What is CFATS?
The Chemical Facility Anti-Terrorism Standards (CFATS) Interim Final Rule, published April 9, 2007, establishes a risk-based approach to screening and securing chemical facilities determined by Department of Homeland Security (DHS) to be “high risk.” In order to make that determination, CFATS requires facilities in possession of specific quantities of DHS defined Chemicals of Interest (COI) to complete a Top-Screen questionnaire.
Why does EHS require labs to update the Chemicals of Interest every 60 days?
According to CFATS, any facility processing COI has 60 days to report when the amount of any COI meets or exceeds the Screening Threshold Quantity (STQ). EHS runs a report on all chemical inventories every 60 days to monitor levels of COIs. This assists us in preventing any COI that is close to the STQ from exceeding it, or report to DHS within the 60 day limit any COI that is over the STQ.
Why are we being regulated by DHS?
Section 550 of the DHS Appropriations Act of 2007 grants DHS the authority to regulate chemical facilities that “present high levels of security risk.” Under the CFATS regulation, DHS may issue a violation and require that corrective actions be taken to correct any noncompliance issues. Violation of such a compliance order may result in civil penalties of $25,000 per day or to cease operations.
Facilities that are required to comply with at least some provisions of the CFATS regulation will largely fall into the following categories:
- chemical manufacturing, storage, and distribution;
- energy and utilities;
- agriculture and food;
- paints and coatings;
- universities and research institutions; and
- healthcare and pharmaceuticals.
What is a COI?
Chemicals of Interest: chemicals that give rise to one or more security issues, namely: release, theft/diversion, and/or sabotage/contamination. Appendix A of the CFATS Final Rule contains a list of all COIs with their pertinent information including: STQ, type of threat, CAS #, synonyms etc.
What is “STQ”?
Screening Threshold Quantity; the amount at or above which the possession of a DHS COI must be reported to DHS using the CFATS rule. Each STQ is different for every COI and a COI may have several STQs dependent upon its use or category.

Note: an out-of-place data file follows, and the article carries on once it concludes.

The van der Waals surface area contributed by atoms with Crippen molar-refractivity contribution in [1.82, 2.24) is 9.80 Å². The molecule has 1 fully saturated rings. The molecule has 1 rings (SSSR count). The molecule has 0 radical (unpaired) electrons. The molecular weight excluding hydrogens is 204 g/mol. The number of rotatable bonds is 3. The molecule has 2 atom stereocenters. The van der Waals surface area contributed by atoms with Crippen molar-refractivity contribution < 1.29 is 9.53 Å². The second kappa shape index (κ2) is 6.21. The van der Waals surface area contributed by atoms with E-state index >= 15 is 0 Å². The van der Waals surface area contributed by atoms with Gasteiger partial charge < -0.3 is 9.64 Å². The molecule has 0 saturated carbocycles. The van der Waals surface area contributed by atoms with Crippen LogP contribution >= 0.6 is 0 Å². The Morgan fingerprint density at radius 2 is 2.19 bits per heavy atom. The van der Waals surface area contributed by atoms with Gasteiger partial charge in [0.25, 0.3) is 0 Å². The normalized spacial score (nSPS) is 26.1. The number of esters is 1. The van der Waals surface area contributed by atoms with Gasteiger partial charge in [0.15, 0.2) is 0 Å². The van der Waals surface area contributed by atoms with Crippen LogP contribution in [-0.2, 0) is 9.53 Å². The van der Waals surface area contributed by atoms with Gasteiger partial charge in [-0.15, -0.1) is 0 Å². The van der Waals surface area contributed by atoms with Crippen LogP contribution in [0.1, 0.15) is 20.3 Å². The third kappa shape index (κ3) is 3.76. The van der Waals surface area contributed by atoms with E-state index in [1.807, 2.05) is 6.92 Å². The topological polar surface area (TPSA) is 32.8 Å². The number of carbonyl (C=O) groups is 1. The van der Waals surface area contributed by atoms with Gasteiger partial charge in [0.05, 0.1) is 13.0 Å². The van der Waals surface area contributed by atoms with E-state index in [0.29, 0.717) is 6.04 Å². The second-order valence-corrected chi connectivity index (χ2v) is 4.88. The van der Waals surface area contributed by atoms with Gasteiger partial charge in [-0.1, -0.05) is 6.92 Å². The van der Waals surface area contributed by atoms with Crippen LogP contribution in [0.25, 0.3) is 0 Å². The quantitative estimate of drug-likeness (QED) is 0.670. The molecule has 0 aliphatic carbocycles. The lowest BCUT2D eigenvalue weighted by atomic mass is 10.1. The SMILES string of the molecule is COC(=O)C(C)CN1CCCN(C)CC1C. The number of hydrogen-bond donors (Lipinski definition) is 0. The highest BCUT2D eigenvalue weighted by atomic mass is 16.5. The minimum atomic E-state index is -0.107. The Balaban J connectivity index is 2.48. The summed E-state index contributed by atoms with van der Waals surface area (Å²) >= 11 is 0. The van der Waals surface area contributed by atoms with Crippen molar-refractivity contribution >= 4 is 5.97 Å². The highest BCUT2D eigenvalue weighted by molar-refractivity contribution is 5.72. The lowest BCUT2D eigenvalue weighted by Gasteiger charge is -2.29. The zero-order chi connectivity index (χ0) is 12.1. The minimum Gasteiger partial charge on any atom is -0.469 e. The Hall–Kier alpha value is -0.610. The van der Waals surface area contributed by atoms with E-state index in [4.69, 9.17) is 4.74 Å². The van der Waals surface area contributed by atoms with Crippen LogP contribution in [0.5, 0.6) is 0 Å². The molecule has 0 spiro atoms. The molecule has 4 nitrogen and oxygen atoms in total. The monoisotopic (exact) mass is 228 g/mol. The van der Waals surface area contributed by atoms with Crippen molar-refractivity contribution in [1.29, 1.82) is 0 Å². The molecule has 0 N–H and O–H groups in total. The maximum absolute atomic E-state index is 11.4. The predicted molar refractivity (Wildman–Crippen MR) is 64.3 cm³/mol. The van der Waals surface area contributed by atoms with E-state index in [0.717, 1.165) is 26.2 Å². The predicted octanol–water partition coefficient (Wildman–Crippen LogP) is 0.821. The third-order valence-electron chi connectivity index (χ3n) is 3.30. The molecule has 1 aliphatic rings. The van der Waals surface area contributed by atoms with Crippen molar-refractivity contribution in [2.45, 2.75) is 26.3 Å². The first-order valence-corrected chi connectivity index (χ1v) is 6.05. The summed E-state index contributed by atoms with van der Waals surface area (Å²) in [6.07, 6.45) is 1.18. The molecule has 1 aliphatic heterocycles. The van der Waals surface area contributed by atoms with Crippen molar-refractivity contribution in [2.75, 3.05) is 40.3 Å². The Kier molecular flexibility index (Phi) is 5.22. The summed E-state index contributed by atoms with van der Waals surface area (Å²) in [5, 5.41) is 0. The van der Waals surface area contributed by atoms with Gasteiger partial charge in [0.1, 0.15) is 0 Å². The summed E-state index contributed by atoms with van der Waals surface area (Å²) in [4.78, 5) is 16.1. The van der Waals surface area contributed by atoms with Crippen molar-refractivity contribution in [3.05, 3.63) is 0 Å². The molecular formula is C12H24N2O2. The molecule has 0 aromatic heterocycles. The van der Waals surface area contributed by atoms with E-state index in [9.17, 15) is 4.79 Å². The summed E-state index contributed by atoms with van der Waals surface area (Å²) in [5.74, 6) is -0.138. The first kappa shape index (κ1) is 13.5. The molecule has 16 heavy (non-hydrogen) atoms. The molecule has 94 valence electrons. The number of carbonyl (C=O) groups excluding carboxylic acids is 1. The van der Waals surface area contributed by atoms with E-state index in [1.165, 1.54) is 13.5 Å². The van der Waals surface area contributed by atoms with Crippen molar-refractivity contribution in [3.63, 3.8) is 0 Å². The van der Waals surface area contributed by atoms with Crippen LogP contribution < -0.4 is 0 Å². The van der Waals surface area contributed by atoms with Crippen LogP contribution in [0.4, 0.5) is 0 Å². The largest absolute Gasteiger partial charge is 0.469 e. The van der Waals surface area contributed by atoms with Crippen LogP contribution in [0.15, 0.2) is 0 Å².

What is a “facility”?
A facility is any establishment that possesses or plans to possess a quantity of a DHS COI at or above the established STQ. The University defines a facility as any University owned or leased building.
What is a Top-Screen?
The Top-Screen is a questionnaire that gives DHS detailed information regarding any facility that has any of the DHS COI at or above the applicable STQ.
What happens if we meet or exceed an STQ?
Any facility that manufactures, uses, stores or distributes any of the DHS COI at or above the applicable STQ, and does not fall into an exemption, must complete and submit a Top-Screen questionnaire as a first step in complying with CFATS. The facility must complete and submit a Top-Screen to DHS within 60 calendar days of coming into possession of the COI. EHS will submit this after working with the relevant department.
Also each facility will be required to submit a Security Vulnerability Assessment (SVA), Site Security Plan (SSP) and Risk Based Performance Standards (RBPS). EHS will work with the department to prepare and submit the required information to DHS. A department or building representative will need to be appointed to work with EHS to prepare these submittals.
This regulation and its complex requirements are why we ask that when dealing with COI you contact EHS before ordering unusual quantities, mail or ship offsite, dispose of as waste [CM1]any unused quantities or acquire any new COI.
If you have any questions please contact Rick Byrum at 335-9379 or at firstname.lastname@example.org.
To determine if your inventory has been updated in the last 60 days go to the EHS Assist Guide and scroll down to page 9: or for questions regarding the EHSA inventory program contact Rachelle Justice 353-4692 or email@example.com.